How to Deal With Unsolicited Parenting Advice

Dacy Knight
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Love Taza

We're all ears for receiving advice on plenty of subjects revolving around new experiences—accepting a new job, moving to a new city, buying a new house. If your friend in real estate wants to clue you in on some advice while you're navigating the housing market, you're more than happy to hear what they have to say. But there's one area of newness where unsolicited advice is unwelcome, yet so many still insist on dishing it out: parenting.

Whether you're a brand-new mom or a seasoned one still surrounded by nosy onlookers who always have something to say about your parenting decisions, having people tell you how to raise your child is never a positive experience. To help you get through this all-too-regular ordeal, Elizabeth Pantley, author of The No-Cry Sleep Solution for Newborns, rounded up a list of tricks for diffusing the situation in Working Mother, and we've highlighted our favorites here. Here's how to handle all the parenting advice you never asked for but get regularly:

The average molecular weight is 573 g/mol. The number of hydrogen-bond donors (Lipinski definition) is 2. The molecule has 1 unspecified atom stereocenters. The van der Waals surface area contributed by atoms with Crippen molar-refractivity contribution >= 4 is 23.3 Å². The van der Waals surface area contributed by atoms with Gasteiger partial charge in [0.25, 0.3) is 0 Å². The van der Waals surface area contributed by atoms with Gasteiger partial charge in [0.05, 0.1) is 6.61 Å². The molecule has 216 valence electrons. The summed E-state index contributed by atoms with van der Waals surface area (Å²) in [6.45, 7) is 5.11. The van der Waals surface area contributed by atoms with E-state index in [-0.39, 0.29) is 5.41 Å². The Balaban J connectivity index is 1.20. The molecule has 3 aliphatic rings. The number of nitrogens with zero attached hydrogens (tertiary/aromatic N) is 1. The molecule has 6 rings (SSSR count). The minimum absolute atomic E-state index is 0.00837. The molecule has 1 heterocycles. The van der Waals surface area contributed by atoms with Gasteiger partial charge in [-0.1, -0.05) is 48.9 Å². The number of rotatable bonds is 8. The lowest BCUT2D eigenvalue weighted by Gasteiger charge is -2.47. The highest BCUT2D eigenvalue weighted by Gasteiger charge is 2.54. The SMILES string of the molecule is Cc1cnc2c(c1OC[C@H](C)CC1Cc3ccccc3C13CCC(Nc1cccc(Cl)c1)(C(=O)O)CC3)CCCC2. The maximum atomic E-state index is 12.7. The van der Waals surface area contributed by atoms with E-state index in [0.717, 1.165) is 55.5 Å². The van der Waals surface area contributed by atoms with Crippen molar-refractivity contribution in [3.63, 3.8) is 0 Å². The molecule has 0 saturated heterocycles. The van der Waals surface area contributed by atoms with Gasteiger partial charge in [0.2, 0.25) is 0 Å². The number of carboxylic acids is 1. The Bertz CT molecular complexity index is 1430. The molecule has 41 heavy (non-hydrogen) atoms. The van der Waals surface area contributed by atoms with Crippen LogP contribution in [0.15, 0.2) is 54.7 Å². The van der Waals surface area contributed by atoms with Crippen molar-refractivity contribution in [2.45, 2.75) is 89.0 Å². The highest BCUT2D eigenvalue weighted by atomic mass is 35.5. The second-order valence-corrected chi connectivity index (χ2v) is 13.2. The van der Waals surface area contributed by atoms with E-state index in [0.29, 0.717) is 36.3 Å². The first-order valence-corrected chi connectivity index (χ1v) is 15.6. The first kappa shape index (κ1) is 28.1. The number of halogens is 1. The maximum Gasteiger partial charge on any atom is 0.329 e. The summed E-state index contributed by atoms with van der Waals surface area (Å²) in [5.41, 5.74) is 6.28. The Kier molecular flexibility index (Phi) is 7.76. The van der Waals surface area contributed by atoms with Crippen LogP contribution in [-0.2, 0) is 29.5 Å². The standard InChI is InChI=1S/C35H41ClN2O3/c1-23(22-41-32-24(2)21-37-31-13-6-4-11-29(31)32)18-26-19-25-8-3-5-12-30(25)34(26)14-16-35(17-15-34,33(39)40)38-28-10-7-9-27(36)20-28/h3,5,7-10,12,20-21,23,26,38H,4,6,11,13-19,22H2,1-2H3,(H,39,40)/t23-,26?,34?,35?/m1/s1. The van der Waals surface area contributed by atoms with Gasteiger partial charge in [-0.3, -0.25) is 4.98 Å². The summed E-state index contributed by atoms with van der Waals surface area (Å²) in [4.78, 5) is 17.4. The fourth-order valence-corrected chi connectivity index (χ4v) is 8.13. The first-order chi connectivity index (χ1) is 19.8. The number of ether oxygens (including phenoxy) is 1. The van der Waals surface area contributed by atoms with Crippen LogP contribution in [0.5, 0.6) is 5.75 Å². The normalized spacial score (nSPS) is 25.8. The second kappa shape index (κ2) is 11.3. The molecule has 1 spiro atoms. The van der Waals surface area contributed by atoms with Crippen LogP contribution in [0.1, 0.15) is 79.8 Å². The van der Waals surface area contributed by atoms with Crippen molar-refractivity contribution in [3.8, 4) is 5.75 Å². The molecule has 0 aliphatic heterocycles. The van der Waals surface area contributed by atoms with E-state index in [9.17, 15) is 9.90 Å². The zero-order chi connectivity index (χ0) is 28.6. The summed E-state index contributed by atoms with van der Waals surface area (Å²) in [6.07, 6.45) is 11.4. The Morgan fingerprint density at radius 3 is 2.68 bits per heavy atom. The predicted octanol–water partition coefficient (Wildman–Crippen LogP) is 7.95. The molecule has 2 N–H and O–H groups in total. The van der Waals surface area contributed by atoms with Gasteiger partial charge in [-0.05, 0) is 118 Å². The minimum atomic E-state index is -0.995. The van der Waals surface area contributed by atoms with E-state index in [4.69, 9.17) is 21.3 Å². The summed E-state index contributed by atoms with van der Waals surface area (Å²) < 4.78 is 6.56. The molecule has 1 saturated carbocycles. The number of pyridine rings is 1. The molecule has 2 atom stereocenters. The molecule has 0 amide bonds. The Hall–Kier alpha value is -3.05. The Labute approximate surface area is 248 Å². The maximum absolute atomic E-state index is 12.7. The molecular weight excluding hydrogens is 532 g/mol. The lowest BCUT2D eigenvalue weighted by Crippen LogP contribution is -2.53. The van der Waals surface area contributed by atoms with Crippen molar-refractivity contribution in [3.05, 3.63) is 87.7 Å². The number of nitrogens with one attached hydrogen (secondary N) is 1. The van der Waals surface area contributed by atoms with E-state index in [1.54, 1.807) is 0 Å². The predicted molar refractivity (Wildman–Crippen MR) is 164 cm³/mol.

Understand the advice giver's motivations. Before anything else, try to be understanding of where the other person is coming from. Yes, it's extremely frustrating, and you're right to think they're being downright rude, but make an effort to keep in mind that their unsolicited advice is probably coming from a good place. Even if they're way off base, it's not worth ruining your relationship with your close friends or relatives just for the sake of putting them in their place when they cross the line. Knowing that the advice is well intended may make it easier to tolerate, and you can respond with humor and a quick subject change.

Listen first, then disregard. While your first response may be to become defensive (which is completely understandable), it's suggested you listen to their opinion, then disregard what you don't like and move on. If the person is speaking to give their own insight, rather than criticizing your choices, they may have something valuable to share. Hearing them out doesn't mean you agree, and it doesn't commit you to anything they end up saying. If they do spill a nugget of wisdom, you'll be glad you heard it, and if not, you're allowed to just dismiss it all from your mind.

Agree. If an advice giver does say something that's consistent with your parenting values, communicate your agreement. Bring attention to the subject of accordance, and shift the focus away from other parts of the advice about which you may be less enthused. They'll feel validated and know you're not simply dismissing everything they say, so you'll have more lenience in the future if you need to disagree.

Have some tips of your own on the subject? Share your (solicited) advice for other parents below.

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